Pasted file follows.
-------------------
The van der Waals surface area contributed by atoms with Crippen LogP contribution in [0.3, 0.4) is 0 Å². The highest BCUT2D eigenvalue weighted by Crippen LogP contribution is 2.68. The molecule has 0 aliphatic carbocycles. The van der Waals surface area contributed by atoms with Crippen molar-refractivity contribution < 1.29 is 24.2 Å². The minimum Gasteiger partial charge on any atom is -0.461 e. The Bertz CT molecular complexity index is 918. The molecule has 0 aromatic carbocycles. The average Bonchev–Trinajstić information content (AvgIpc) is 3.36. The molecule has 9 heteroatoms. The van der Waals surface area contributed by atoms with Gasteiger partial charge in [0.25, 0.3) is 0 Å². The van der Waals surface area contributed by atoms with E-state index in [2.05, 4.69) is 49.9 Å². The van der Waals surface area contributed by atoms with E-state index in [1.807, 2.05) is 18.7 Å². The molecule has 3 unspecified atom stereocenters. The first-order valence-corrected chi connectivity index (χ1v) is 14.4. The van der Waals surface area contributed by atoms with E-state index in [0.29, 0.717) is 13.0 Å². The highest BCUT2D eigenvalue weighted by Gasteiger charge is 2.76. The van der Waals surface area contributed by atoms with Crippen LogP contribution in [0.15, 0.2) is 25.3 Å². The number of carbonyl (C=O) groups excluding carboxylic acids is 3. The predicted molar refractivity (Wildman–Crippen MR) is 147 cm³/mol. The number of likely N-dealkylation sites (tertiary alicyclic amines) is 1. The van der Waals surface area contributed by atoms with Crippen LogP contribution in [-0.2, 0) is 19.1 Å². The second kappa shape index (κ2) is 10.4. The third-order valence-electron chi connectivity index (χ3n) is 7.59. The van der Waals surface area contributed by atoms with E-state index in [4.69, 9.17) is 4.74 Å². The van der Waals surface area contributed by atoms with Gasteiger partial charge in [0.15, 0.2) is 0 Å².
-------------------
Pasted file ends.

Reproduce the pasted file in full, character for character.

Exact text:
The van der Waals surface area contributed by atoms with Crippen LogP contribution in [0.3, 0.4) is 0 Å². The highest BCUT2D eigenvalue weighted by Crippen LogP contribution is 2.68. The molecule has 0 aliphatic carbocycles. The van der Waals surface area contributed by atoms with Crippen molar-refractivity contribution < 1.29 is 24.2 Å². The minimum Gasteiger partial charge on any atom is -0.461 e. The Bertz CT molecular complexity index is 918. The molecule has 0 aromatic carbocycles. The average Bonchev–Trinajstić information content (AvgIpc) is 3.36. The molecule has 9 heteroatoms. The van der Waals surface area contributed by atoms with Gasteiger partial charge in [0.25, 0.3) is 0 Å². The van der Waals surface area contributed by atoms with E-state index in [2.05, 4.69) is 49.9 Å². The van der Waals surface area contributed by atoms with E-state index in [1.807, 2.05) is 18.7 Å². The molecule has 3 unspecified atom stereocenters. The first-order valence-corrected chi connectivity index (χ1v) is 14.4. The van der Waals surface area contributed by atoms with E-state index in [0.29, 0.717) is 13.0 Å². The highest BCUT2D eigenvalue weighted by Gasteiger charge is 2.76. The van der Waals surface area contributed by atoms with Crippen LogP contribution in [0.15, 0.2) is 25.3 Å². The number of carbonyl (C=O) groups excluding carboxylic acids is 3. The predicted molar refractivity (Wildman–Crippen MR) is 147 cm³/mol. The number of likely N-dealkylation sites (tertiary alicyclic amines) is 1. The van der Waals surface area contributed by atoms with Crippen LogP contribution in [-0.2, 0) is 19.1 Å². The second kappa shape index (κ2) is 10.4. The third-order valence-electron chi connectivity index (χ3n) is 7.59. The van der Waals surface area contributed by atoms with E-state index in [4.69, 9.17) is 4.74 Å². The van der Waals surface area contributed by atoms with Gasteiger partial charge in [0.15, 0.2) is 0 Å².